Has 'Cuties' been misjudged or is it just as bad as it appears? (Update)

I wrote about this controversy last month when Netflix pulled back some promotional posters for this French film about a group of pre-teens who form a dance group that specializes in twerking and other sexualized dance moves. Understandably a lot of people were revolted by this concept and a petition was launched to have Netflix cancel the film.

Netflix didn’t cancel it and this week the debate about the film has revived itself in the media now that it is available for streaming. And I have to say up front that a lot of the reviews seem very focused on praising the film to own the cons. For instance, this Telegraph review is headlined, “Cuties, Netflix review: a provocative powder-keg for an age terrified of child sexuality.” I don’t think terrified is the right word here. I think disgusted would be more accurate. The New Yorker’s review was even more blunt: ““Cuties,” the Extraordinary Netflix Début That Became the Target of a Right-Wing Campaign.”

So there is some of that con-bashing going around but writing for the Washington Post, Alyssa Rosenberg suggests that the film has a message a lot of conservatives might actually approve about a culture that sends pre-teen girls the wrong messages:

It’s a real shame that so many conservatives are condemning “Cuties” when they might find a great deal to like about the movie — and no, I don’t mean they harbor a secret taste for twerking preteens.

This is very much a film about what happens to kids when their parents aren’t physically or emotionally present in their lives. It’s highly skeptical of social media platforms and what sexualized mainstream culture teaches children about what behavior is normal or desirable. Though its characters post provocative dance videos and wear revealing costumes, “Cuties” doesn’t present their actions as liberated or admirable: Instead, the movie repeatedly shows other characters reacting with sadness or disgust when these girls try to act like grown women.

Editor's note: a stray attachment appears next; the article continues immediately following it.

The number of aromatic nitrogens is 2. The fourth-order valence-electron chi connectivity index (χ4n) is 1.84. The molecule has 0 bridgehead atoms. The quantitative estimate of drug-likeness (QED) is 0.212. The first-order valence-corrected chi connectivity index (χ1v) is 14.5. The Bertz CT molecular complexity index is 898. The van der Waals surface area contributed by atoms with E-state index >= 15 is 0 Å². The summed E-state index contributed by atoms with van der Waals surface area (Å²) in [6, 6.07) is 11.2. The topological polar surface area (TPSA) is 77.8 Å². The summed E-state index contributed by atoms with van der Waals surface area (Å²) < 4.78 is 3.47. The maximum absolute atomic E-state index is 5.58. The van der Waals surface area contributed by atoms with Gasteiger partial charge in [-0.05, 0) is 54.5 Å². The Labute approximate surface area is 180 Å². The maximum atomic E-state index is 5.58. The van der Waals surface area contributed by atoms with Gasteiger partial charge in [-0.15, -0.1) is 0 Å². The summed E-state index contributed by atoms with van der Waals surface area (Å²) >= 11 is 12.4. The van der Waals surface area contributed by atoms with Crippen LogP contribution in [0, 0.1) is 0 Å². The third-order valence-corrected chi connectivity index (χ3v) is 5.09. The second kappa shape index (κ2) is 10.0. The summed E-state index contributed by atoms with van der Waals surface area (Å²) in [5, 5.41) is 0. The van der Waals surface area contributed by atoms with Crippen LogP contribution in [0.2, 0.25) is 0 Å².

The triumphant climax of the movie isn’t a dance competition, but when Amy returns to age-appropriate clothes and games, finding an authentic version of herself in acting like the gummy-bear scarfing, giggly girl she was earlier in the film.

Rosenberg herself pointed to this review by Rod Dreher as one that, while she didn’t agree with it, seemed fair. Dreher watched the film and concludes that while it does ultimately conclude twerking 11-year-olds shows society has a problem, the experience of the film is every bit as bad as people imagined it would be:

So I saw it last night. It’s almost as bad as you think, and Netflix deserves all the grief it’s taking over the thing. But inside the grossness of Cuties is a reasonable point — but not one you can tell in film, or at least not in this film…

Cuties does not feature nudity (just a very quick glance at an adolescent girl’s breast), but it centers on the grotesque sexualization of minor girls — the title characters are a pack of 11-year-olds in Paris. Cuties is a deeply dishonest film that exploits its young cast nauseatingly, yet tries at the end to justify it with a too-pat moral…